Some authors write back to say, “Can’t you tell me what I can do better? What suggestions do you have?” I’m sure I frustrate writers when I tell them I can’t comment further. As a published author in my own right, I understand why writers want feedback. So now let me tell you why I don’t feel it’s in your best interest for me to offer feedback when the answer is a firm no.

Lead Me On

When you were in high school, you kept from encouraging people you didn’t want to date, right? Sometimes those people were nice and would make a great match for someone else. Just not you. You hated the fact you couldn’t, in your heart of hearts, be passionate enough about spending time with them to accept invitations for dinner. But how to tell them without gaining an enemy forever? Ouch!

I don’t want make writers, especially my lovely friends, think I’m going to introduce their work to editors if I have no intention of doing so. If I tell you, “Well, I’d like this better if the heroine’s eyes were blue and her name was Sally,” and you changed both factors and sent it back to me, you’d expect me to pursue your work. Now, in truth, I might think your book would be better with blue-eyed Sally instead of green-eyed Sarah, but another agent might disagree. Unless I’m serious about pursuit, it’s better for me to keep my opinion to myself.

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Editorial Feedback – Not Just Static

As Steve Laube pointed out the other day in his post “The Stages of Editorial Grief” receiving a tough edit can make a writer feel off-kilter, angry, unworthy, and summon other negative emotions. Of course it’s okay to experience negative emotions. You can’t control how you feel, though you can control how you manage your feelings. As he wisely points out, the key is to overcome emotions and get to work.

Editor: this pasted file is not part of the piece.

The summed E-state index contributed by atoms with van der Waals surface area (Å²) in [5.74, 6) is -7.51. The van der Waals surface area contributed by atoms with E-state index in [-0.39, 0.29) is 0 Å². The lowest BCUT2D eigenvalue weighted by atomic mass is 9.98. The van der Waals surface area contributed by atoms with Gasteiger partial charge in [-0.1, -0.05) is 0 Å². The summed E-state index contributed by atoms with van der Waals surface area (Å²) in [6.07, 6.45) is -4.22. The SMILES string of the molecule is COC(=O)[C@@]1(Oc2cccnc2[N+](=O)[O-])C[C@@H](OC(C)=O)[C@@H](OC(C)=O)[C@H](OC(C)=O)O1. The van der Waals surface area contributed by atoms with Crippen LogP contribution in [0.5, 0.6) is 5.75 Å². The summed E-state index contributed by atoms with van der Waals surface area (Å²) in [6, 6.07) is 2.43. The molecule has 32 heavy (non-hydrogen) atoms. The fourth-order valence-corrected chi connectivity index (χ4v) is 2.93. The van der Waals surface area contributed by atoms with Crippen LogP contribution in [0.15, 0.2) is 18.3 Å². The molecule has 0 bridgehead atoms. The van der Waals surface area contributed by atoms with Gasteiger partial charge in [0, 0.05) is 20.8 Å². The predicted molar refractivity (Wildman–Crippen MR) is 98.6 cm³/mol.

Detachment

I’ve edited and been edited, but I can’t say I have ever gotten such a tough edit that I wanted to throw a Waterford vase across the room. One advantage may have been majoring in Journalism in college which groomed me never to become attached to my words. News articles are no place for waxing eloquent, opining, or philosophizing. And with loads of information available today from so many sources, readers rarely indulge fluff from any but their most beloved authors. This is why it’s best not to become attached to your words. Any of them. Don’t become too fond of your title, which will most likely be changed in the Titling meeting. Don’t treat finding new names for your characters as though the courts are petitioning you to change your child’s name. And speaking of characters, don’t develop your own love affair with any secondary characters. They may get the boot in editing. Be willing to let go of your fondest habits and pet phrases. They may seem distinctive to you, but if they annoy an editor, it’s best to listen.

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Why Do I Have to Jump Through Your Hoops?

Recently, my assistant had a conversation with an author who did not send a complete proposal. The author was referred to our guidelines and gently reminded that we needed more material in order to make an evaluation. But instead of saying “thank you” for the guidance, the author declared they did not have to jump through any hoops, and took the opportunity to aggressively express their complaints about our review process.

What made this all the more frustrating to us is that it happens more often than you’d think.

Why All The Work?

Have you ever worked in an office where you could swear one of your coworkers could find something — anything — wrong with your work so they could get it off their desk and back onto you? Well, that’s not what we are doing when we ask for a proposal. We are not giving you busywork so we can get back to our soap operas and coffee.

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Charmed, I’m Sure

Dear Editor:

You really should meet this author! He knows all the best places to dine. I couldn’t believe the fabulous meal we were served at a hole-in-the-wall place I’d never heard of until I made his acquaintance. He has also been quite generous and charming to my family. My husband and my kids have nothing but great things to say about this wonderful author!